FIG. 13 shows the cavity maintaining tool 60. The cavity maintaining tool 60 comprises an insertion helper 61 and a body 62 which can be exploded into individual parts. Note that the insertion helper 61 and the body 62 are made of a synthetic resin or stainless steel. Shafts 62e, by a number suitable to maintain the cavity, and an endoscope guide tube 62f for holding the endoscope are arranged between bases 62c of the body 62 of the cavity maintaining tool 60. The shafts 62e and the endoscope guide tube 62f are formed into a frame structure running parallel to the axial direction of the body 62. The bases 62c of the body 62 formed in the longitudinal direction are formed into the same arch forms each including openings 62a in the lower portion thereof for the purpose of smoothly inserting the treatment tool. The endoscope guide tube 62f is arranged on the rear portion of the central portion of the bases 62c, while the plural shafts 62e are arranged between legs 63 of the bases 62c. Since the shafts 62e and the endoscope guide tube 62f form a frame structure running parallel to the axial direction of the body 62, a plurality of large horizontal openings 62h are formed in the side portion of the body 62, the horizontal openings 62h being connected to a hollow portion 62g.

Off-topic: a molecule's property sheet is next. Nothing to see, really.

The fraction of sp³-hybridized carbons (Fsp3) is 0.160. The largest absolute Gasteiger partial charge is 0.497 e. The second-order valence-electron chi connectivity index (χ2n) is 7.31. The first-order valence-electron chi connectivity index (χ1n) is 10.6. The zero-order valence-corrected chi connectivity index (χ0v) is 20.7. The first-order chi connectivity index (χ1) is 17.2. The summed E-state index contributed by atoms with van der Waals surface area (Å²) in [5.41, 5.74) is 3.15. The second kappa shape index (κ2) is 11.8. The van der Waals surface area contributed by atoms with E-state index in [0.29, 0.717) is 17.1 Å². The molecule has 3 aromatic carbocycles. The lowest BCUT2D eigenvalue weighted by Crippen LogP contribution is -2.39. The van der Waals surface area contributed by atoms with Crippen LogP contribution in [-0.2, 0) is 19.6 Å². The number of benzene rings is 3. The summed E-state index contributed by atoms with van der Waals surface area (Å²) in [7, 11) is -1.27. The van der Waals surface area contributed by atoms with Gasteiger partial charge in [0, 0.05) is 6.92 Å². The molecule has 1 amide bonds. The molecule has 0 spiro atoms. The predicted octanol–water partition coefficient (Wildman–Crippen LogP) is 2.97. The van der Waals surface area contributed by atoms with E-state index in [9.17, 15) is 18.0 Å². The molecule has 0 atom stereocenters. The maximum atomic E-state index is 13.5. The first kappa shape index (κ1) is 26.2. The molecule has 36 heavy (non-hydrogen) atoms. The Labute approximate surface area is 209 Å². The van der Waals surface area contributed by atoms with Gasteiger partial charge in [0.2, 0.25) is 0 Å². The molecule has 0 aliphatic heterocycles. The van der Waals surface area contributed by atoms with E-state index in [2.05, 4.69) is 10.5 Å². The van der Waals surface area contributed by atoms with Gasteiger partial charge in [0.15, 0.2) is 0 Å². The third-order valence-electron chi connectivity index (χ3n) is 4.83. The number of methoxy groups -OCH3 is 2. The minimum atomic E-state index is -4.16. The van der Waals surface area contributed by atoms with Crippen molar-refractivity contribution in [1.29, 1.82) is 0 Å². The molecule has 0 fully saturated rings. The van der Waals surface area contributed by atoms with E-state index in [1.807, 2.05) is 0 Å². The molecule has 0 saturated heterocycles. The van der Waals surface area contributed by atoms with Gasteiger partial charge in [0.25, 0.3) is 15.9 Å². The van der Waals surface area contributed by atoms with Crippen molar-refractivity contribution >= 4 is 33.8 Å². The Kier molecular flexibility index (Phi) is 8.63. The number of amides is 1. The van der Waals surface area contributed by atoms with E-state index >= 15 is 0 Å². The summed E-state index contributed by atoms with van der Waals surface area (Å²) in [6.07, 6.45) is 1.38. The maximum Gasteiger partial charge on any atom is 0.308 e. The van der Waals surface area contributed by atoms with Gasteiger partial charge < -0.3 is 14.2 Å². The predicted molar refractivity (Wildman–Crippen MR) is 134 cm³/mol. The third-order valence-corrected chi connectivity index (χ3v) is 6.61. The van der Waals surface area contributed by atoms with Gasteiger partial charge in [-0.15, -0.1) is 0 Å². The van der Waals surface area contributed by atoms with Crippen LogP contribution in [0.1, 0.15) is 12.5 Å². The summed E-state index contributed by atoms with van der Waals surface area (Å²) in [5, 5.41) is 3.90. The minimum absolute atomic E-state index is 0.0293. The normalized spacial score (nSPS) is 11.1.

Pin-type locating members 64 for locating the insertion helper 61 project over the front wall in the lower portion of the two leg portions 63 of the front base 62c. The two end surfaces, the lower surface and the side surface in the longitudinal direction, which come in contact with the subcutaneous tissue to be protected, of the body 62 are rounded to remove edge portions. The endoscope guide tube 62f of the body 62 has two longitudinal ends which are formed into openings 62b. Moreover, an intermediate portion of the endoscope guide tube 62f is opened to face the hollow portion 62g on the inside of the body 62.